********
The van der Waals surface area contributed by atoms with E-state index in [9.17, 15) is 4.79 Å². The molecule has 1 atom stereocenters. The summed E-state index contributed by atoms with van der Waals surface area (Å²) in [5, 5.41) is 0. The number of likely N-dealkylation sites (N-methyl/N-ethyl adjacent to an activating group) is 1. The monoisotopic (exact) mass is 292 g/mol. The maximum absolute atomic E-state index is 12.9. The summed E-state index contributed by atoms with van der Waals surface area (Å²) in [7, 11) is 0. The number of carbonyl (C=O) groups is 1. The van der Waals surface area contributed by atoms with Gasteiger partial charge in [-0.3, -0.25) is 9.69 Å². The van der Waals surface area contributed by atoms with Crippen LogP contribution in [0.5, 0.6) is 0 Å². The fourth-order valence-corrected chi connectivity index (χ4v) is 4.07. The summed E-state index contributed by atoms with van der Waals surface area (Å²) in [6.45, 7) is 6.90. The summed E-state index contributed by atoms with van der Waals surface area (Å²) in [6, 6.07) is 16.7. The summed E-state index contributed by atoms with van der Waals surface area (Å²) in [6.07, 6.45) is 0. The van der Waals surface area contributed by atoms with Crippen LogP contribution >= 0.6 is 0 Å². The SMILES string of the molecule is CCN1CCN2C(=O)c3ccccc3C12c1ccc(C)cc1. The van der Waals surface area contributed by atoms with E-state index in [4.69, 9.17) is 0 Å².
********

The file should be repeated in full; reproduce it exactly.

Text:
The van der Waals surface area contributed by atoms with E-state index in [9.17, 15) is 4.79 Å². The molecule has 1 atom stereocenters. The summed E-state index contributed by atoms with van der Waals surface area (Å²) in [5, 5.41) is 0. The number of likely N-dealkylation sites (N-methyl/N-ethyl adjacent to an activating group) is 1. The monoisotopic (exact) mass is 292 g/mol. The maximum absolute atomic E-state index is 12.9. The summed E-state index contributed by atoms with van der Waals surface area (Å²) in [7, 11) is 0. The number of carbonyl (C=O) groups is 1. The van der Waals surface area contributed by atoms with Gasteiger partial charge in [-0.3, -0.25) is 9.69 Å². The van der Waals surface area contributed by atoms with Crippen LogP contribution in [0.5, 0.6) is 0 Å². The fourth-order valence-corrected chi connectivity index (χ4v) is 4.07. The summed E-state index contributed by atoms with van der Waals surface area (Å²) in [6.45, 7) is 6.90. The summed E-state index contributed by atoms with van der Waals surface area (Å²) in [6, 6.07) is 16.7. The summed E-state index contributed by atoms with van der Waals surface area (Å²) in [6.07, 6.45) is 0. The van der Waals surface area contributed by atoms with Crippen LogP contribution >= 0.6 is 0 Å². The SMILES string of the molecule is CCN1CCN2C(=O)c3ccccc3C12c1ccc(C)cc1. The van der Waals surface area contributed by atoms with E-state index in [4.69, 9.17) is 0 Å².